2. Vaccines - Should We or Should We Not? Unfortunately, the proposition of taking one of the new COVID vaccines has been muddied by politics and fear. In reality, there's not enough data to warrant fear of the new vaccines. The key element in the Pfizer and Moderna vaccines is mRNA. mRNA is a synthetic genetic material that guides the SARS-CoV-2 protein production inside the muscle cells. How is that important? First, it's a way to help the body produce the antibodies necessary to fight off COVID, without introducing the live virus into the bloodstream (i.e., safer). Second, because the mRNA protein is synthetic in nature, much of the development and manufacturing process involved with typical vaccines is eliminated (i.e., faster). Different politicians have publicly stated they would not trust the vaccines because the existing administration helped reduce some government red tape. But, more importantly, this type of vaccine is revolutionary and has been the primary driver in reducing the time that it normally takes to develop a vaccine. Both the Pfizer vaccine (recently approved) and the Moderna vaccine (up for approval next week), had success in their trials of 95% and 94.1%, respectively. These success rates far surpass the FDA's bar for approval of 50% efficacy! The next vaccine up for approval (AstraZeneca) - which falls in the camp of a typical vaccine and does not utilize mRNA - has shown 90% efficacy, far surpassing the FDA's bar of 50%. Safety concerns? It doesn't look like there's sufficient evidence to warrant fear of these vaccines at this time.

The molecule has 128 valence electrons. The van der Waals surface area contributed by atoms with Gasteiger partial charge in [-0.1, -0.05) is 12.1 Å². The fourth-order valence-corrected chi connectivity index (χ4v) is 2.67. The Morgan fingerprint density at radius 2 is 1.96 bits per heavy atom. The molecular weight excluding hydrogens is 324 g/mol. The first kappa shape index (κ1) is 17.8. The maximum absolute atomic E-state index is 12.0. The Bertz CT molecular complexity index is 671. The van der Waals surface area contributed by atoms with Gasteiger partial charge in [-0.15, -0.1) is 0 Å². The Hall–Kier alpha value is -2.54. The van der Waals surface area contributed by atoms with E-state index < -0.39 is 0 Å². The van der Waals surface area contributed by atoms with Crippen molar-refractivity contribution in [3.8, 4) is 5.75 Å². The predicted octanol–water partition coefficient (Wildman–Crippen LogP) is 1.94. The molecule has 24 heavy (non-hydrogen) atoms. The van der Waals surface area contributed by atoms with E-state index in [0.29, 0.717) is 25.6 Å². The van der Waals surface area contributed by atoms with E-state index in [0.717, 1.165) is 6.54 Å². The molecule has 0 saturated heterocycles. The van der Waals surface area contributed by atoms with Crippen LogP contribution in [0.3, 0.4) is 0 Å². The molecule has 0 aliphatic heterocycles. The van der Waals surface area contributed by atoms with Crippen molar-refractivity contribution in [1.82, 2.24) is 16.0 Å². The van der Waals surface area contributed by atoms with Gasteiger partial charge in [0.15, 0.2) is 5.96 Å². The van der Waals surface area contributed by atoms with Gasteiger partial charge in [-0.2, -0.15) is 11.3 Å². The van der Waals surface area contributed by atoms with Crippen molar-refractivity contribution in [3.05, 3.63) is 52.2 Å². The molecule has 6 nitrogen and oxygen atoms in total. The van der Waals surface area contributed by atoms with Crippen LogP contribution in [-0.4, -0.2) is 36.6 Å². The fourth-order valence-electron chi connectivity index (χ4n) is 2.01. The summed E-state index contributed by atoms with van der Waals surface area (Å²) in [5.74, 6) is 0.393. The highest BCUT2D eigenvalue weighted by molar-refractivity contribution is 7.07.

3. Preview of 2021. There are a few unknowns that could change our outlook for next year - namely the vaccines and runoff elections in GA - but, in general, our view is a positive one for equities in 2021. While the S&P 500 Index is expected to have a good year (16-18% return), other asset classes are more attractive and are positioned to out-perform traditional large cap U.S. equities. A further decline in the U.S. dollar next year would mean that International equities should out-perform U.S. equities. More specifically, with an improving risk appetite, Emerging Markets would benefit from a declining dollar. As state and local economies begin to re-open next year (assuming the vaccines are successful), value stocks and cyclicals will out-perform growth, momentum stocks as many of the COVID-darling technology stocks will pull back and under-perform. Among fixed income assets, credit and high yield still have some room to run. Real assets - commodities and real estate - should do well in 2021. We believe the Fed will struggle next year with inflation as they try to keep the Fed Funds Rate low with high unemployment through the first two quarters of next year. One caveat is Small Cap stocks. If the GA runoff elections result in GOP victories, there should be a stalemate in Congress to prevent a significant increase in corporate tax rates. That would be a boon for Small Caps, that are still under-valued compared to Large Caps. If those elections result in Democrat victories, there is a real possibility that tax rates are headed higher, which would favor Large Caps. We will wait to see how things turn out after January 5th, but overall, next year should be a good year for equities.